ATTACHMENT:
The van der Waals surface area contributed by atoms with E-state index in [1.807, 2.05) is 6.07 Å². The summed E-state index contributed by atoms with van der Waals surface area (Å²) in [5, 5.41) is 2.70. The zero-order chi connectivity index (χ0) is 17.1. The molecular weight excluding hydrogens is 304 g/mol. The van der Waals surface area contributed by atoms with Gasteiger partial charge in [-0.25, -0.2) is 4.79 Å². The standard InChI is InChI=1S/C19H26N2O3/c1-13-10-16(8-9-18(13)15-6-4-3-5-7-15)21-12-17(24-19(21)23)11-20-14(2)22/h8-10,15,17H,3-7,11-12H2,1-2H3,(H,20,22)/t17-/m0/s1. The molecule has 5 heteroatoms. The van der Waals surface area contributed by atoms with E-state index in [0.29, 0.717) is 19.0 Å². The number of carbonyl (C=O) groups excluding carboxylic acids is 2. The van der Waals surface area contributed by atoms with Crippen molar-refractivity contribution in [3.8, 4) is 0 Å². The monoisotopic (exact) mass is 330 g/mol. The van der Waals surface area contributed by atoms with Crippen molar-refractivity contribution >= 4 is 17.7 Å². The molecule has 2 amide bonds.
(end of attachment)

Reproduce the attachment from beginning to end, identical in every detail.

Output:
The van der Waals surface area contributed by atoms with E-state index in [1.807, 2.05) is 6.07 Å². The summed E-state index contributed by atoms with van der Waals surface area (Å²) in [5, 5.41) is 2.70. The zero-order chi connectivity index (χ0) is 17.1. The molecular weight excluding hydrogens is 304 g/mol. The van der Waals surface area contributed by atoms with Gasteiger partial charge in [-0.25, -0.2) is 4.79 Å². The standard InChI is InChI=1S/C19H26N2O3/c1-13-10-16(8-9-18(13)15-6-4-3-5-7-15)21-12-17(24-19(21)23)11-20-14(2)22/h8-10,15,17H,3-7,11-12H2,1-2H3,(H,20,22)/t17-/m0/s1. The molecule has 5 heteroatoms. The van der Waals surface area contributed by atoms with E-state index in [0.29, 0.717) is 19.0 Å². The number of carbonyl (C=O) groups excluding carboxylic acids is 2. The van der Waals surface area contributed by atoms with Crippen molar-refractivity contribution in [3.8, 4) is 0 Å². The monoisotopic (exact) mass is 330 g/mol. The van der Waals surface area contributed by atoms with Crippen molar-refractivity contribution >= 4 is 17.7 Å². The molecule has 2 amide bonds.